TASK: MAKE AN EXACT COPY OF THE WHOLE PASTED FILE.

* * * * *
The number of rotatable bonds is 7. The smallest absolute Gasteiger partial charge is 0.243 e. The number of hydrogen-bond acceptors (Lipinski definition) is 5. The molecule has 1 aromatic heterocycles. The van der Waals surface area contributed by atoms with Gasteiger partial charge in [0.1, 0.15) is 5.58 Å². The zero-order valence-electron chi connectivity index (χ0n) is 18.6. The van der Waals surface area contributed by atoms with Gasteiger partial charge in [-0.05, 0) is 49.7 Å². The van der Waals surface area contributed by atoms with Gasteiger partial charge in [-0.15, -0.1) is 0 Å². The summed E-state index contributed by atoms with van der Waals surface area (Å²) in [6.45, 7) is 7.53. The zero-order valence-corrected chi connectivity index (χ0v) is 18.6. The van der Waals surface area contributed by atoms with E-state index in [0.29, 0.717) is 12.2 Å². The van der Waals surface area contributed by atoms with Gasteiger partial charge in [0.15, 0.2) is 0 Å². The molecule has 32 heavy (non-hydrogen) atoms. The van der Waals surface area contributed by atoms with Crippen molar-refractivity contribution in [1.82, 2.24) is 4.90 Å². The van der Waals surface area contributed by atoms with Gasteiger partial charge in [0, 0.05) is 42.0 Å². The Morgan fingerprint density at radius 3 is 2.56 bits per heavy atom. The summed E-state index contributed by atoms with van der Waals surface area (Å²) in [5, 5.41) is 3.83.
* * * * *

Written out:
The number of rotatable bonds is 7. The smallest absolute Gasteiger partial charge is 0.243 e. The number of hydrogen-bond acceptors (Lipinski definition) is 5. The molecule has 1 aromatic heterocycles. The van der Waals surface area contributed by atoms with Gasteiger partial charge in [0.1, 0.15) is 5.58 Å². The zero-order valence-electron chi connectivity index (χ0n) is 18.6. The van der Waals surface area contributed by atoms with Gasteiger partial charge in [-0.05, 0) is 49.7 Å². The van der Waals surface area contributed by atoms with Gasteiger partial charge in [-0.15, -0.1) is 0 Å². The summed E-state index contributed by atoms with van der Waals surface area (Å²) in [6.45, 7) is 7.53. The zero-order valence-corrected chi connectivity index (χ0v) is 18.6. The van der Waals surface area contributed by atoms with E-state index in [0.29, 0.717) is 12.2 Å². The van der Waals surface area contributed by atoms with Gasteiger partial charge in [0.15, 0.2) is 0 Å². The molecule has 32 heavy (non-hydrogen) atoms. The van der Waals surface area contributed by atoms with Crippen molar-refractivity contribution in [1.82, 2.24) is 4.90 Å². The van der Waals surface area contributed by atoms with Gasteiger partial charge in [0, 0.05) is 42.0 Å². The Morgan fingerprint density at radius 3 is 2.56 bits per heavy atom. The summed E-state index contributed by atoms with van der Waals surface area (Å²) in [5, 5.41) is 3.83.